A “New” Old-fashioned Christmas Tree

Dec 9, 2021 | 0 comments

Ready! Set! Soon!

There have been several times during my life that we — the general population, that is — have experienced shortages.  Most memorable to me were the years of rationing and belt-tightening during World War II but, even then, we always managed to have a freshly cut Christmas tree.  It was sent to us by my grandfather — all the way to California from the woods (Papa’s woods) just outside of Oysterville.  He never missed a year.

Now, of course, those woods have been sold, developed and probably re-sold and re-developed.  Since living here full-time, myself, I have purchased my annual Christmas tree, usually an eleven-foot Noble Fir.  So, imagine my surprise when a friend called from Bainbridge Island saying he’d had to search and search for a tree and  finally settled for a five-and-a-half foot live tree.  “It’s because  of all the forest fires we’ve had the last few years,” he said.

2019 Christmas Tree

Tuesday, I went to my usual Christmas tree provider and was amazed to find a few Douglas Firs, quite a few Nordmann Firs but ‘nary a  Noble Fir in sight.  “Will you be getting more?” I asked.  “No.  This is it.”  “No Noble Firs this year?” I asked.  “No.  It’s a supply chain thing.  Either that or  Climate Change.”  (Well, I guess the forest fires come under the Climate Change category if  you think about it.)

Yesterday, Tucker helped me pick up the seven-and-a-half foot Nordmann Fir that  I had purchased.  Not only that, he cut a bit off the bottom so it could slurp up water more easily, set it in our Christmas tree stand, and helped put it up on a little table so it’s “almost” as tall as usual.  It’s a lovely little tree and I think will wear our treasured decorations proudly.

Last night, out of curiosity, I looked up Nordmann Fir — a type I’d never heard of before.  This is what I found:  Abies nordmanniana, the Nordmann fir or Caucasian fir, is a fir indigenous to the mountains south and east of the Black Sea, in Turkey, Georgia and the Russian Caucasus.  Named after a botanist from Finland, Alexander von Nordmann, who discovered it growing in Georgia, it is one of the most important species grown for Christmas trees, being favored for its attractive foliage, with needles that are not sharp and do not drop readily when the tree dries out.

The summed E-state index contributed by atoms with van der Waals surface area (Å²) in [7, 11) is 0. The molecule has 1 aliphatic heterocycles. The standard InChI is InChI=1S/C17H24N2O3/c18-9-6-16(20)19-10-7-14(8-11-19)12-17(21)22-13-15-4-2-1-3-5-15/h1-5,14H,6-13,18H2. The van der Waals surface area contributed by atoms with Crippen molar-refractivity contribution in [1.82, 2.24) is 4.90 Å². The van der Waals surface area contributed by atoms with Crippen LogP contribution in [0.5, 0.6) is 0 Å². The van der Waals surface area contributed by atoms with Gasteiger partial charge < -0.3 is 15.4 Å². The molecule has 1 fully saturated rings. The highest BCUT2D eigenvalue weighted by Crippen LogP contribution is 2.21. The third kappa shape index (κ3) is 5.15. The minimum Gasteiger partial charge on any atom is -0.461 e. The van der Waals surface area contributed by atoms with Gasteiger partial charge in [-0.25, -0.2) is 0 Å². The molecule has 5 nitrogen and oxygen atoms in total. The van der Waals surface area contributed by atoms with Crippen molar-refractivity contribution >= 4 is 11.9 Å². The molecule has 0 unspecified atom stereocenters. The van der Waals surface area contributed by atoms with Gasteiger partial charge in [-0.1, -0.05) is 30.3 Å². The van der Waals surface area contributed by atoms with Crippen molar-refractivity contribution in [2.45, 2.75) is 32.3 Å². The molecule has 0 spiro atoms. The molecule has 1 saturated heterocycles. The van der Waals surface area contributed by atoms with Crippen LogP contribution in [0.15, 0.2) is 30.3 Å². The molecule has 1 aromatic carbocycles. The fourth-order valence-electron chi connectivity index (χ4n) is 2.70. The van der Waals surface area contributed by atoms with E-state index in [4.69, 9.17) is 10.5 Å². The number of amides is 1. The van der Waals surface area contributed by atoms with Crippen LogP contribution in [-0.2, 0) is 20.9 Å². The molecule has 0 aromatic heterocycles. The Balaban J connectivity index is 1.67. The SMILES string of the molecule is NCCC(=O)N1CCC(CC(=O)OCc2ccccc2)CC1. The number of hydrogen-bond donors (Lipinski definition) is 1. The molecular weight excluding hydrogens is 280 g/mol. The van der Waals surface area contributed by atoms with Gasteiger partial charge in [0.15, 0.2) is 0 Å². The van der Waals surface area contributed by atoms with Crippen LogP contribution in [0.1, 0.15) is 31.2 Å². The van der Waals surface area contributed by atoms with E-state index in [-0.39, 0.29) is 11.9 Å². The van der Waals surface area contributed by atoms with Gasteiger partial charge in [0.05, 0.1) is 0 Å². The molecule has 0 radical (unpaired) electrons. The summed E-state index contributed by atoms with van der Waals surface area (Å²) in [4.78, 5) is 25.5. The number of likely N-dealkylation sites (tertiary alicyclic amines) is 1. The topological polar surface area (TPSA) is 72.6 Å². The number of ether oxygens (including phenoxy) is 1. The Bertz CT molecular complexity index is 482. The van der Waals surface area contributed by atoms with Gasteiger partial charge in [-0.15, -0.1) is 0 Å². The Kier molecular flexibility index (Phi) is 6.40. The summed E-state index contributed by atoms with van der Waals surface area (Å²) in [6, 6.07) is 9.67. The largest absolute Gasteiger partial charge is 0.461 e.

Christmas Tree 2016

This morning, though, I had a brief wrestling match with my conscience and wondered if this was the year that we should finally succumb to an artificial tree.  Perhaps it would be better for the environment, I thought.  A bit of research later and this is what I found:
 Although the carbon footprint of a real tree depends on the method of its disposal, it is invariably lower than that of an artificial tree…  you would have to reuse your artificial tree for 12 years to make it greener than a real tree that was burned.

And furthermore, according to the Nature Conservancy:
1.  Real trees don’t require the intensive carbon emissions that it takes to produce and ship artificial trees. (In the U.S., around 10 million artificial trees are purchased each season. Nearly 90 percent of them are shipped across the world from China.)

By A Second Grade Student – 1990

    2. By buying real trees, you’re supporting forests. When these natural trees are harvested for sale, there are more than ten times as many left standing! Out of the 350-500 million growing on tree farms across the U.S., only 30 million trees are harvested for Christmas each year. Buying real trees will help keep tree farms in business – and in turn keep their lands covered in the healthy forest habitat that wildlife depends on to survive.

     3.  Once all the festivities are done, these trees can be recycled and given a second life. Most states have organizations that use these donated Christmas trees for conservation and habitat projects in their local communities. Meanwhile, artificial trees are usually not recyclable and often end up filling our landfills.




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